If you’ve been to the Disneyland Resort, Walt Disney World, or even on a Disney Cruise, chances are you’ve seen people walking around with a bright yellow book and a tendency to periodically stop and stare at rather obscure signs, windows, and random bits of architecture. Those folks are hunting Hidden Mickeys. Be very, very quiet.
The book in question is by Steven M. Barrett, and is part of his popular series titled Hidden Mickeys: A Field Guide to (insert Disney location here)’s Best Kept Secrets. There’s also an app for that!
Each book offers a number of Hidden Mickeys for Disney guests to search for on their visit. What is a Hidden Mickey? “A partial or complete image of Mickey Mouse that has been hidden by Disney’s Imagineers and artists in the designs of Disney attractions, hotels, restaurants, and other areas. These images are designed to blend into their surroundings. Sharp-eyed visitors have the fun of finding them.” — from Hidden Mickeys: A Field Guide to Disneyland Resort’s Best Kept Secrets, Chapter 1 “Hidden Mickey Mania”
Barrett has been canvasing Disney parks (and ships) to track the elusive Hidden Mickeys for over 20 years. He’s found a few.
I recently had the pleasure of speaking with Mr. Barrett via Skype about his books, the website that they have spawned (HiddenMickeyGuy.com), and life as America’s most-celebrated Hidden Mickey hunter.
WH: At what point did you realize that Hidden Mickeys were your thing?
SMB: I was in Orlando in 1989 for a conference and in doing some travel research I read a book on Disney World [note — it was Barrett’s first visit to Walt Disney World] and then I just fell in love with it. I kept visiting WDW, and then I finally moved to Orlando.
I had written a [non-Disney] guide book and my publisher asked me if I had any ideas about Disney material. In the early 90s I had started collecting Hidden Mickeys so I created the scavenger hunt for efficiency.
WH: How did your friends and family take your passion for Hidden Mickeys?
SMB: My family is very supportive. My son lost interest in his late teens, but now that he’s in his twenties he has regained it.
WH: How often do you visit the parks?
SMB: I visit WDW about once a week. I try to get to Disneyland about two or three times per year.
WH: Do you find each Hidden Mickey yourself?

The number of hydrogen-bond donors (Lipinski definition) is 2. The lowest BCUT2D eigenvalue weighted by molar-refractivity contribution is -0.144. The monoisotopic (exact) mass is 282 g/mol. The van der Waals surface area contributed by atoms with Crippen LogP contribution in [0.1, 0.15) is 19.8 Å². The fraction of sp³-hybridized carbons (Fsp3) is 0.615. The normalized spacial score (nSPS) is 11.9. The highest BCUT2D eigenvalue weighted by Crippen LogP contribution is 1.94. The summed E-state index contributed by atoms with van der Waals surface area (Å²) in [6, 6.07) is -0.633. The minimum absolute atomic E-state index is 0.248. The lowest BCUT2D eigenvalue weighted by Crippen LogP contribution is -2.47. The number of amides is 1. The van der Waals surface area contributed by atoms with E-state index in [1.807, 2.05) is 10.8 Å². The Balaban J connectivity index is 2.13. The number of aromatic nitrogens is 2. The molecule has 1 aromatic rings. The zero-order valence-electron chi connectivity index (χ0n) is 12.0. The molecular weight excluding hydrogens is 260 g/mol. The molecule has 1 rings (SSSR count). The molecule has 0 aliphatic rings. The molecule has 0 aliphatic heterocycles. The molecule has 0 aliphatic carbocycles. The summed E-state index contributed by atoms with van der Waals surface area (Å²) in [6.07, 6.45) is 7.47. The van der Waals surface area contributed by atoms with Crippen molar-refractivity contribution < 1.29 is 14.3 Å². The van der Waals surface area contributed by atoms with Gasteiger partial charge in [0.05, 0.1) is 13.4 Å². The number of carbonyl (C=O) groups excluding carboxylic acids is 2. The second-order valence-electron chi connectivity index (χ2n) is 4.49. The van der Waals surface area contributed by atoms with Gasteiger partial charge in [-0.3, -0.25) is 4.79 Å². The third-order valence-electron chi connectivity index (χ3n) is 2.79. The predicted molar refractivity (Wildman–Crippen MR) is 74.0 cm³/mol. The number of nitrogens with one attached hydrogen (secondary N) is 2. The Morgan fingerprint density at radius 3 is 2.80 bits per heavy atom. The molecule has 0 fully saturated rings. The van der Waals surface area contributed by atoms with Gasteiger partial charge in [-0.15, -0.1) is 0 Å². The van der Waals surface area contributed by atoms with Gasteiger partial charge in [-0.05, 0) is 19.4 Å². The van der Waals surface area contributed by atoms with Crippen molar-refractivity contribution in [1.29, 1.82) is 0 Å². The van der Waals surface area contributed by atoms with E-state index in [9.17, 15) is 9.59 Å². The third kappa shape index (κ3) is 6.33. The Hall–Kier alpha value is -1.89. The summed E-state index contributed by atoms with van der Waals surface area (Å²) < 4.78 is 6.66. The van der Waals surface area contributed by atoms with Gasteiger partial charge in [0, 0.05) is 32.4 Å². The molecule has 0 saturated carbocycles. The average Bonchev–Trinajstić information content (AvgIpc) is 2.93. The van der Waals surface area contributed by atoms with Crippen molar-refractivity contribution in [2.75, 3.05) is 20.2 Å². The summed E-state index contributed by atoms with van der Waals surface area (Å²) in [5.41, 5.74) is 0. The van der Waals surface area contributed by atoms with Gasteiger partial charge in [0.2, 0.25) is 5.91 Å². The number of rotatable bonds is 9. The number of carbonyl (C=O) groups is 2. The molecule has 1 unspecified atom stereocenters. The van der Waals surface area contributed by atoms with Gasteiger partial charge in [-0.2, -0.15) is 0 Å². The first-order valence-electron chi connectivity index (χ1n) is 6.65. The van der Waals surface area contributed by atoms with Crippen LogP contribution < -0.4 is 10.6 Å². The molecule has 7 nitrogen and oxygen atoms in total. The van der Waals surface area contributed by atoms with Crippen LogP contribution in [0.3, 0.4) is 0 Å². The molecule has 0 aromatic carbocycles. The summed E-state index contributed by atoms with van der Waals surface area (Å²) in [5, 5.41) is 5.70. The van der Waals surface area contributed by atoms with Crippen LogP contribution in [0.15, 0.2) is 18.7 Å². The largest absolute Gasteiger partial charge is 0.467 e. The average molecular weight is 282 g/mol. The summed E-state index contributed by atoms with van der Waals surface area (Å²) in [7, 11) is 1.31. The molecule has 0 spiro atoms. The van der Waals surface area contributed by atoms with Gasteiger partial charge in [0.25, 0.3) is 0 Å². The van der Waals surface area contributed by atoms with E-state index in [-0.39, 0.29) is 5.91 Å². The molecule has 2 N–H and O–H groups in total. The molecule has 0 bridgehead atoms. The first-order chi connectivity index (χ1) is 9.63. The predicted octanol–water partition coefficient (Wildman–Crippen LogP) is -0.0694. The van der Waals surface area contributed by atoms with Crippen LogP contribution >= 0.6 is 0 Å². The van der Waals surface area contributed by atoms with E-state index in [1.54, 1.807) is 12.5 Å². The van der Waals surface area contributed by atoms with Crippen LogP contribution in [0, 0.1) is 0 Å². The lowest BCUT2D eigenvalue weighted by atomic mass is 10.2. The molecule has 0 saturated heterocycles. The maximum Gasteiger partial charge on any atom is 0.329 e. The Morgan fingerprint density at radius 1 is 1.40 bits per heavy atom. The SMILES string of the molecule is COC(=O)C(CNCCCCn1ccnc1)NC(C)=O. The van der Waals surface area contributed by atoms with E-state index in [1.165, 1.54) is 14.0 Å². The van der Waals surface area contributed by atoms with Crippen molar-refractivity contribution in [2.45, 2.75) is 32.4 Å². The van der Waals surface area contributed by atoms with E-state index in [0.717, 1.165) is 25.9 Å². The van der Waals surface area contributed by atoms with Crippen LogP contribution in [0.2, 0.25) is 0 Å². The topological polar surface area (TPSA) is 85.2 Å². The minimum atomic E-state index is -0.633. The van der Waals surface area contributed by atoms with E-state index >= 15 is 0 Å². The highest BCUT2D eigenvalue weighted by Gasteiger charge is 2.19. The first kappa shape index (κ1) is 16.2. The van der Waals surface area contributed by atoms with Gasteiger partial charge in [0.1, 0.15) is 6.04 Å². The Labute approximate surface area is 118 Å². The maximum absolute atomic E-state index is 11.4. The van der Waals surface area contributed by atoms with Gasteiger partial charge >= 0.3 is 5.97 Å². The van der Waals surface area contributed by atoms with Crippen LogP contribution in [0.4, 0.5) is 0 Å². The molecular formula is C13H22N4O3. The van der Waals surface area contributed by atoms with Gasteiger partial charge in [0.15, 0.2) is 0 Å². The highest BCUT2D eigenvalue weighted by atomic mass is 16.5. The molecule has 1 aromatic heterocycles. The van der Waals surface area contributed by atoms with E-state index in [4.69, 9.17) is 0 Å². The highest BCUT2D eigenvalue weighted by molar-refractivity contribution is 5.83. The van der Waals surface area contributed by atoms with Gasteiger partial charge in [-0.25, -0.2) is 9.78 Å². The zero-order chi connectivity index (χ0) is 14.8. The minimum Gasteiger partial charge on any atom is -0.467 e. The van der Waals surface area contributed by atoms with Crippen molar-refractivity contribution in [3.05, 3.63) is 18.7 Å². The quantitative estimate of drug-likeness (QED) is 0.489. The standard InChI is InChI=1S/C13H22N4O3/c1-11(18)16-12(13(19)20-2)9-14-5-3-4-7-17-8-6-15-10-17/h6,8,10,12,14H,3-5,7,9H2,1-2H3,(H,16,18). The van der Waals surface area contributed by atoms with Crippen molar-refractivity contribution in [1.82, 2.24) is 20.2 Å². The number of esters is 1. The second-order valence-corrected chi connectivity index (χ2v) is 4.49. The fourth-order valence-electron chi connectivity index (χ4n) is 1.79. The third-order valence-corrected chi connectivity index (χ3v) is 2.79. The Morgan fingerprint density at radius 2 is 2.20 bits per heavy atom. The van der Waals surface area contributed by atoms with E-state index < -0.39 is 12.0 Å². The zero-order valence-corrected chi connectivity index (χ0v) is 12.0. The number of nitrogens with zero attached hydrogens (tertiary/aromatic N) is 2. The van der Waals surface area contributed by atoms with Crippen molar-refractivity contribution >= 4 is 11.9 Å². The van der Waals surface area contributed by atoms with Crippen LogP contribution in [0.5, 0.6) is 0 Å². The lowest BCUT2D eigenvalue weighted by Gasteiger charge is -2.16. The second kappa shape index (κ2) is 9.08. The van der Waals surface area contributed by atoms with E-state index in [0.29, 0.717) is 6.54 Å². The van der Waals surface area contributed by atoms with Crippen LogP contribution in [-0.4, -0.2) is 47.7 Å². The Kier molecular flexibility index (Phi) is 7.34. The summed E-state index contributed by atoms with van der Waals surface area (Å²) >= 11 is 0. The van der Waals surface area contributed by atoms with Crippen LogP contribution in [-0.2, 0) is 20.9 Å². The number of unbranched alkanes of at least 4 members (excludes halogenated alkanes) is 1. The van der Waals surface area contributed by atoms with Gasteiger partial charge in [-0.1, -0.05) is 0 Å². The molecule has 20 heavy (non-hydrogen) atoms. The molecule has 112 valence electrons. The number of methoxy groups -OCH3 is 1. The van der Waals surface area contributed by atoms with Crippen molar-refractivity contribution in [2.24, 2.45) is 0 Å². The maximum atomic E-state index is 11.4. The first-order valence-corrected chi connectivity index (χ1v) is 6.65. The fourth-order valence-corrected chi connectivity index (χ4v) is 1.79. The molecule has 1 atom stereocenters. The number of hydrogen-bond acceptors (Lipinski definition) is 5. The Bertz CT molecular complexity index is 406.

SMB: People contact me, they submit Hidden Mickeys to the website, and they need to be verified. Unfortunately, some people have tried to fake me out, so I need to go myself or have someone I know verify the Hidden Mickey.
WH: Are the parks still magical and fun?
WH: Do cast members know you and help out?
SMB: They weren’t really allowed to talk about them when I started. It was kind of “under the table” material. There are over 65,000 CMs, and some are very helpful. They see me coming and can’t wait to show me a new Hidden Mickey. I’ve even had Disney artists write me with stories about Hidden Mickeys they have created.
WH: Do you find yourself interacting with fans in the parks?
SMB: I love seeing people in the park using my book. I’ll approach them, sign their copy, and help them look. Sometimes I have to show them my picture in the book to prove that I’m really me. It’s funny, a lot of people think it’s a kid’s game, but there are a lot of adults. Kids are involved, but the adult community is huge.
WH: I heard something about Hidden Minnies. Is she hiding in the parks, too?
SMB: They started hiding Mickeys in the 80s, at Epcot, and some Hidden Minnies followed in the 90s.
WH: Who decides to put in a Hidden Mickey?
SMB: Basically, someone says, “Why don’t you put a Hidden Mickey in this area!” and often they let the artist run with it. One great story, after the hurricane in 2004 there was damage to the mural in Conservation Station at Animal Kingdom and artists came in to fix it. One evening the night janitor came up to an artist and said, “Sir, you forgot the Hidden Mickeys.”
WH: What’s next for you and Hidden Mickeys?
SMB: I work on the website daily [his wife, Vicki, helps to run the website], update the books every other year, and I’m in a constant state of verifying hidden mickeys. This year we will travel on two Disney Cruises. It’s about enjoying the journey, not just the destination.